Proposed Ethical Solutions
Ethical dilemmas require polished leadership skills to solve (Stockall & Dennis, 2015). A leader, in this case, should possess high moral intelligence. Further, while making a decision in a case such as the one presented, the leaders need to be careful not to encourage a practice of unethical behavior in the business (Bolstad, 2012). For instance, if the workers learn that the human resource manager has hired his niece, they will also seek to have their qualified relatives to be given a chance in the company. When a company comes up with an anti-nepotism policy, the aim is to discourage and bar favoritism and interpersonal conflicts from affecting the production activities of the business (Borrelli, 2015). Often, at some point, this kind of policies appear to be discriminatory, especially when it involves women; it is taken to be same as the sex discrimination. This could lead to a company being sued on grounds of discrimination. Therefore, the human resource manager had to ponder and be careful in coming up with a solution to this dilemma.
While handling this dilemma, first, the anti-nepotism policy needs to be understood clearly by both the employers and the persons that apply to the organization ("Ethical Guidelines for Human Resources", 2018). Understanding the rationale behind a policy will help the affected parties to learn why they cannot find a chance at the organization. Further, while making an anti-nepotism rule, it is right to give limits to it like barring family and close relatives from working in the same department ("Nepotism | House Committee on Ethics", 2018). The circumstances under which the employment of relatives is prohibited should be clear to inhibit the questioning of the applicability of the policy ("Business Ethics and Social Responsibility", 2018). Further, if a relative is to be employed, the two employees should ensure that their relationship does not get in the way of their productivity in the company.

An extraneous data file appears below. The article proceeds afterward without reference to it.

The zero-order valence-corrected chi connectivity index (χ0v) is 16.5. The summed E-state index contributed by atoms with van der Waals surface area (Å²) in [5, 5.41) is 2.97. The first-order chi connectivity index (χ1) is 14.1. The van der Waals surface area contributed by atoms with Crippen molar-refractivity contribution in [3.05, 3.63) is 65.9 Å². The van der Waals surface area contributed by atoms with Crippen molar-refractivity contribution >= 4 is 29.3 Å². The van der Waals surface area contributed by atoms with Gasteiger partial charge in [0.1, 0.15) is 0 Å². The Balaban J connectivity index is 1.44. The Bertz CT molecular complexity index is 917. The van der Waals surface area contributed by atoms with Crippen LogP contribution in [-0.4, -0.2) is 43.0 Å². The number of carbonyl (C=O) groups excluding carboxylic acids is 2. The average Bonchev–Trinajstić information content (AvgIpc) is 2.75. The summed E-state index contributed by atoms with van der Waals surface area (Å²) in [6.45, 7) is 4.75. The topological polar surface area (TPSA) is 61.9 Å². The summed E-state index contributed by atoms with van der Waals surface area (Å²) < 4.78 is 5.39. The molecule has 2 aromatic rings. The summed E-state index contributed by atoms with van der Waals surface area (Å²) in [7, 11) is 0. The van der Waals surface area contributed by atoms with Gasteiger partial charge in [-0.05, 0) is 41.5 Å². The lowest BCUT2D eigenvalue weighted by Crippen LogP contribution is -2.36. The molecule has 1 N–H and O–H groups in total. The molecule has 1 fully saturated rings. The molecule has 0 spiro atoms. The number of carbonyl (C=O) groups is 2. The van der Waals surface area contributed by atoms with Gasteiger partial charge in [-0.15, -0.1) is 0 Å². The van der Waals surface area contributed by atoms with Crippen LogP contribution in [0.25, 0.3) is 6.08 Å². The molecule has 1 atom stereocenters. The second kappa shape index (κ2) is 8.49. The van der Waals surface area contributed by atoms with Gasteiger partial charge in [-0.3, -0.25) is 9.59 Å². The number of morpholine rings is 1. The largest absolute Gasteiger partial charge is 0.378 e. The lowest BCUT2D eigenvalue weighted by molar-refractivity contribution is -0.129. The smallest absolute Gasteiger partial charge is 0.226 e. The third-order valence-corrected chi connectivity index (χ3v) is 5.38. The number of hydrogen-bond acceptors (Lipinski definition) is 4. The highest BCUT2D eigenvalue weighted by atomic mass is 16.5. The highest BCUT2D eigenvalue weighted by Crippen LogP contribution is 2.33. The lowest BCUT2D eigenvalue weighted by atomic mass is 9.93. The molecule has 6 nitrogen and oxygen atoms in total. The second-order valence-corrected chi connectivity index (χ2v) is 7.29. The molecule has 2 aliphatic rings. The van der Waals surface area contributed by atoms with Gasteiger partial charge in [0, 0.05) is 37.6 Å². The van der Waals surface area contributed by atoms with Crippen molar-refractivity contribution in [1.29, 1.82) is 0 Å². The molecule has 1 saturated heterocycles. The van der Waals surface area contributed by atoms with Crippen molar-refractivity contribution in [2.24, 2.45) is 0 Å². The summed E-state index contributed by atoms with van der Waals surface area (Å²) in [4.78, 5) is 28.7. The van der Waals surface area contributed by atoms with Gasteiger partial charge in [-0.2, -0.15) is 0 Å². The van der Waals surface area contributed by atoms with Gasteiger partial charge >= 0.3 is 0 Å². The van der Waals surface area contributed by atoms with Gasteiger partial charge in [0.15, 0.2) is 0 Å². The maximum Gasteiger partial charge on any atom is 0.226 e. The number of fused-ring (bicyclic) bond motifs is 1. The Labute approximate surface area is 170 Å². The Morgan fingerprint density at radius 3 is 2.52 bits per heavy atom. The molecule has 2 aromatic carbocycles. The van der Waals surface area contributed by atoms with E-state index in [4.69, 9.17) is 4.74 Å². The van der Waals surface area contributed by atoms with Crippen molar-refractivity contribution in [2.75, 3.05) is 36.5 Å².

While the organization bans the employment of relatives, it should first come up with a list of possible problems likely to be encountered if relatives are employed. Further, it should consider alternative ways of dealing with this issue so that it may not be discriminative in its employment policies (Labor Law Education Center, 2018). For instance, if the worry is on the relatives supervising each other in the same department, then the policy should be limited to the relatives in the same office and department. The roles they hold should result in minimal interaction between them while they are conducting official duties (Hrsimple, 2018). The aim should be to have the employees having the right morale to work. When there lacks an option to deal with family members issues at work, then the organization should resolve to revamp its anti-nepotism policy (Fu, 2015).